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GIA Adopts New Method Of Diamond Certification


The Gemological Institute of America (GIA) has announced it will soon issue digital grading reports instead of paper certification and launch an AI-based diamond inscription matching service.

Beginning with the GIA’s popular Diamond Dossier reports in January 2023, the transition is expected to be completed by 2025 across other services, marking the end of the traditional practice of issuing paper certificates.


Pritesh Patel, chief operating officer and senior vice president, GIA told JCK, “It’s a big change [and] we have been in constant communication with retailers around the world.”


“There are some who have been asking us to go digital for a while. I’m sure there are some who will still want paper reports, but the majority is ready for this,” he said.


The diamond grading process will use QR codes instead of printed certificates, accessible via the institute’s Report Check portal by scanning the code or by inputting the assigned inscription number.


Jewellers or other high-volume users can access the same features through an application programming interface (API).


As the QR code is scanned, the digital report opens in the New GIA App which can then be stored in the user’s Apple Wallet. The New GIA App will be launched on 10 June for use by jewellers and consumers, which can be downloaded from the Apple App Store.


For the launch, the app will also feature teaching guides and tools such as the 4Cs of Diamond Quality - colour, clarity, cut and carat – as well as other GIA-related content.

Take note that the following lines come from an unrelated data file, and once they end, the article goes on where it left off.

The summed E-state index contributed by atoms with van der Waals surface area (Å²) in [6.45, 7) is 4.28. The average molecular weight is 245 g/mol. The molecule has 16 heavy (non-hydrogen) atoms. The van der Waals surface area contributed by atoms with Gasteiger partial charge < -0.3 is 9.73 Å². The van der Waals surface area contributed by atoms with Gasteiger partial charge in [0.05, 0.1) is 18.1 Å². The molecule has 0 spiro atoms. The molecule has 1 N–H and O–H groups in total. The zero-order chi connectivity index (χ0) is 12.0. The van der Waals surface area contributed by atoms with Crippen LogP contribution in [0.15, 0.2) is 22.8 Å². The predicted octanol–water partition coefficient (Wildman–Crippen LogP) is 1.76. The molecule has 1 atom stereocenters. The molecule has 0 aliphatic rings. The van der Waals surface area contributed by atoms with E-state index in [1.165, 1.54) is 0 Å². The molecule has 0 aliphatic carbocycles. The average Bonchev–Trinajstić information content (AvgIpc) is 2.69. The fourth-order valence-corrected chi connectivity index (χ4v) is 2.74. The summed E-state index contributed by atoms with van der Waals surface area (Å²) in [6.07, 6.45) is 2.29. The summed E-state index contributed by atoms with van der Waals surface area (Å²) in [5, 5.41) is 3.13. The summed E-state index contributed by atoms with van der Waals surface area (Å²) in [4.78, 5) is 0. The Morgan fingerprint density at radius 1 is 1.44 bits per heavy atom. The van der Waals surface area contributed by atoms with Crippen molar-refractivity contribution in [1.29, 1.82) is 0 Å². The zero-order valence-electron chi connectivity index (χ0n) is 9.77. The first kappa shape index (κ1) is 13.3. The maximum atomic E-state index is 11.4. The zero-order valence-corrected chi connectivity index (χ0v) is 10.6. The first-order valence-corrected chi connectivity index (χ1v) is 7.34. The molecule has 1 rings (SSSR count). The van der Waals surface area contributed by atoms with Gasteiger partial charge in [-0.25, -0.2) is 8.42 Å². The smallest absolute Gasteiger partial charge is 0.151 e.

The GIA is also considering a service that will allow the conversion of paper reports into the new format.


Additionally, a new AI-based inscription matching and authentication service called Match iD will be launched together with the app.


The proprietary technology will be used to authenticate inscribed diamonds based on their respective digitised GIA grading reports to ensure provenance and avoid fraudulent diamond sales.


“Our AI technology will be able to identify counterfeit inscriptions,” Patel said, noting that it is very effective in detecting alterations.


“So even if someone cuts the diamond to the same specifications [as the original graded diamond], when the machine takes the image, our AI is smart enough to know that it is not the same diamond.”


The GIA will release a device for $US695 ($AU977) which will be needed to use the Match iD service and it will be offered with a limited-time free service subscription.


However, the data for the Match iD service will only be collected for new diamonds covered by the digital grading reports, beginning with the Diamond Dossier diamonds, followed by the rest.


Patel added that the GIA’s move towards digital technology could help reduce transport-related carbon emissions and save an estimated 20 tons of paper and 18 tons of plastic each year.